For a while, she and deBroux-Slone were more like family friends, seeing each other on holidays and such. As they approached their teenage years, it became clear that their musical interests and ambitions didn’t line up with a lot of their peers. So they began playing together and set off to establish their name in the local scene in Madison, Wisconsin.

As it turns out, that origin story doesn’t start all that long ago. Neither deBroux-Slone nor Bock is yet 20 years old. The two of them work on Disq music together, with deBroux-Slone serving as frontman and often bringing in the skeletons of the songs; live, Bock plays bass in a band that’s now grown to members onstage. Over the last couple of years, they’ve been expanding their songwriting range and gradually garnering attention around the States. Bock focused on the latter, attending music camps and workshops from a young age but quickly discovering she didn’t have much of a taste for technical traditions and theory. Meanwhile, deBroux-Slone taught himself to produce in his mom’s basement, using demo software given to him by his father, who used to run a theater in Madison.

Disq’s new sound was evident on two recent singles, “Communication” and “Parallel.” The tracks were released as part of Saddle Creek’s Document series, Compared to the reverb- and effects-laden sounds of Disq I, “Communication” and “Parallel” are more of a hint at where deBroux-Slone and Bock are now as songwriters. The former begins as a fizzy alt-rock jam that eventually bursts into a plaintive chorus grappling with the inherent distance between us even as try to relate to one another. “Parallel” carried their older aesthetic forward, a blooming psych-rock track in which deBroux-Slone’s sunny vocals are underpinned by more ragged instrumentation than in the past.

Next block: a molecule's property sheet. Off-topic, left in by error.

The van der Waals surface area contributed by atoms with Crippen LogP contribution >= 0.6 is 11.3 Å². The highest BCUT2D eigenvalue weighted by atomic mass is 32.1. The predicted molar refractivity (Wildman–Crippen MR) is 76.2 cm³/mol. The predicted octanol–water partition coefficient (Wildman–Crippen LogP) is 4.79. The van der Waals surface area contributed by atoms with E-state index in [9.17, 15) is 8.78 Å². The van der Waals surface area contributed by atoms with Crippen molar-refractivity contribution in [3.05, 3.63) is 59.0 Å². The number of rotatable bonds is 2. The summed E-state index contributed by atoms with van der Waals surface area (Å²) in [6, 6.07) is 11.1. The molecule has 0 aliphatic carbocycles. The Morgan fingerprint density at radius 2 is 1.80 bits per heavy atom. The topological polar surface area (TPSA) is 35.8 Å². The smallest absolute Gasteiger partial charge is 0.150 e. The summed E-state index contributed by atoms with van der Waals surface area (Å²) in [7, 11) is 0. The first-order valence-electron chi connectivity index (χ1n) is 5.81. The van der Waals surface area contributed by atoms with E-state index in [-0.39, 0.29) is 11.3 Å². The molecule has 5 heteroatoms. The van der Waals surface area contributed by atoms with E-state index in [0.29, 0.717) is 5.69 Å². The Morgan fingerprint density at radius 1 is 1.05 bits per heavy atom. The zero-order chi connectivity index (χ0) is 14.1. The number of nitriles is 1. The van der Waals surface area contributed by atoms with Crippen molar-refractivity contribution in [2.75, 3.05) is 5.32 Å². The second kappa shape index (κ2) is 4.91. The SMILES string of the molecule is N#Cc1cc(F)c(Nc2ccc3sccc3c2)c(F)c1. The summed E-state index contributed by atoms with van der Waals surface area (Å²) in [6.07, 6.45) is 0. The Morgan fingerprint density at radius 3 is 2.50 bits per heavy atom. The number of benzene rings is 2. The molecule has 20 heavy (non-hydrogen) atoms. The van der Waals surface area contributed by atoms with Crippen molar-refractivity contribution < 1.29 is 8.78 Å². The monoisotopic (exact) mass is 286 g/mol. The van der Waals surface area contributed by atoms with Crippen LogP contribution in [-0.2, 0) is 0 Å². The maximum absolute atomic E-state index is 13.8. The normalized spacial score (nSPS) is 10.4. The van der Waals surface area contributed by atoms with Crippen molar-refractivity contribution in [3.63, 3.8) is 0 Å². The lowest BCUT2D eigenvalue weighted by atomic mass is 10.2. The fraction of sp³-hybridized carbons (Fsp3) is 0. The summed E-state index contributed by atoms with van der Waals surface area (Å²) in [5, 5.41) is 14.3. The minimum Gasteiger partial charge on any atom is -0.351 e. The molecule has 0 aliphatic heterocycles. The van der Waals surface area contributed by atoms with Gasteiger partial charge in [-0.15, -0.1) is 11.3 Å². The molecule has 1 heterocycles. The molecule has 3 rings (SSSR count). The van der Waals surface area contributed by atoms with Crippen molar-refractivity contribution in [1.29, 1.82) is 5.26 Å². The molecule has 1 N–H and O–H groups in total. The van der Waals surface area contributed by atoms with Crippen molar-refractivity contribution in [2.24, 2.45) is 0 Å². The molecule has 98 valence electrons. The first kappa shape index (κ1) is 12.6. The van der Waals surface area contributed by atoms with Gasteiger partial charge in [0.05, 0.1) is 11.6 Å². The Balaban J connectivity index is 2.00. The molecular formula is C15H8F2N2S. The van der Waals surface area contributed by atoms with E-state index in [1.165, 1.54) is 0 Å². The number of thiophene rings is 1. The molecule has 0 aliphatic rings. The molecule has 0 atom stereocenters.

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This is the first album we made, it has 8 songs which appear here. Disq I was a psych-pop recording of above-average competence considering what you might picture when something’s described as “a pyshc-pop album heavily inspired by Tame Impala made by small-town teenagers.
In the early press Disq have received, they’ve often cited or been compared to names like the Beatles, Todd Rundgren, Weezer, and Big Star. (The latter was more of an influence attributed to them, which has since spurred deBroux-Slone to dig into Big Star’s catalog, in turn promising even more power-pop in the Disq material to come.) “When we wrote that first album we were in 8th grade, freshmen,” Bock remembers. “[We’re in] a much different place with our musical influences now for sure.”